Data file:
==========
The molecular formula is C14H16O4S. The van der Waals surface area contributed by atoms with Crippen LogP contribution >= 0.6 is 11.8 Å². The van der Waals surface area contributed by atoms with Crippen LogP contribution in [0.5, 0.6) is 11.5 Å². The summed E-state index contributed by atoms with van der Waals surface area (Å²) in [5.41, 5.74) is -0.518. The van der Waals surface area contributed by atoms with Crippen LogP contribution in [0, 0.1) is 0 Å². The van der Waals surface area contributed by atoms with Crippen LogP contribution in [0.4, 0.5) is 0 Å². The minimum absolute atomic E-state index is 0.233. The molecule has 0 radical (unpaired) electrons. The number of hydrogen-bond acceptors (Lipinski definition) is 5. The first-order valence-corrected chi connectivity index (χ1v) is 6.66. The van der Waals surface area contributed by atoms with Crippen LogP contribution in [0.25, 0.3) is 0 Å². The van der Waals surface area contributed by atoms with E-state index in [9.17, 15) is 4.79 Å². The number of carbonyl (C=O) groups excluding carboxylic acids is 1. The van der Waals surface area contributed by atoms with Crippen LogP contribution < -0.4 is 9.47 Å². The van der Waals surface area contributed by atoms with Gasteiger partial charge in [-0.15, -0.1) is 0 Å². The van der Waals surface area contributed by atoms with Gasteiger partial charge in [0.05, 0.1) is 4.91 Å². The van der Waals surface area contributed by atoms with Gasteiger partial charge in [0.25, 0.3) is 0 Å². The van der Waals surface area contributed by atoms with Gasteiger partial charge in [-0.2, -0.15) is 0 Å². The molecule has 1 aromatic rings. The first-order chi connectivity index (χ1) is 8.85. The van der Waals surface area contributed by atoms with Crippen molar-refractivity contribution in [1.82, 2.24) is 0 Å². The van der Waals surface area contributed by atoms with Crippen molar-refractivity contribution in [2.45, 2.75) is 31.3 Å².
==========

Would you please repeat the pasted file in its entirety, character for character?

The molecular formula is C14H16O4S. The van der Waals surface area contributed by atoms with Crippen LogP contribution >= 0.6 is 11.8 Å². The van der Waals surface area contributed by atoms with Crippen LogP contribution in [0.5, 0.6) is 11.5 Å². The summed E-state index contributed by atoms with van der Waals surface area (Å²) in [5.41, 5.74) is -0.518. The van der Waals surface area contributed by atoms with Crippen LogP contribution in [0, 0.1) is 0 Å². The van der Waals surface area contributed by atoms with Crippen LogP contribution in [0.4, 0.5) is 0 Å². The minimum absolute atomic E-state index is 0.233. The molecule has 0 radical (unpaired) electrons. The number of hydrogen-bond acceptors (Lipinski definition) is 5. The first-order valence-corrected chi connectivity index (χ1v) is 6.66. The van der Waals surface area contributed by atoms with Crippen LogP contribution in [0.25, 0.3) is 0 Å². The van der Waals surface area contributed by atoms with E-state index in [9.17, 15) is 4.79 Å². The number of carbonyl (C=O) groups excluding carboxylic acids is 1. The van der Waals surface area contributed by atoms with Crippen LogP contribution < -0.4 is 9.47 Å². The van der Waals surface area contributed by atoms with Gasteiger partial charge in [-0.15, -0.1) is 0 Å². The van der Waals surface area contributed by atoms with Gasteiger partial charge in [0.05, 0.1) is 4.91 Å². The van der Waals surface area contributed by atoms with Gasteiger partial charge in [0.25, 0.3) is 0 Å². The van der Waals surface area contributed by atoms with Gasteiger partial charge in [-0.2, -0.15) is 0 Å². The molecule has 1 aromatic rings. The first-order chi connectivity index (χ1) is 8.85. The van der Waals surface area contributed by atoms with Crippen molar-refractivity contribution in [1.82, 2.24) is 0 Å². The van der Waals surface area contributed by atoms with Crippen molar-refractivity contribution in [2.45, 2.75) is 31.3 Å².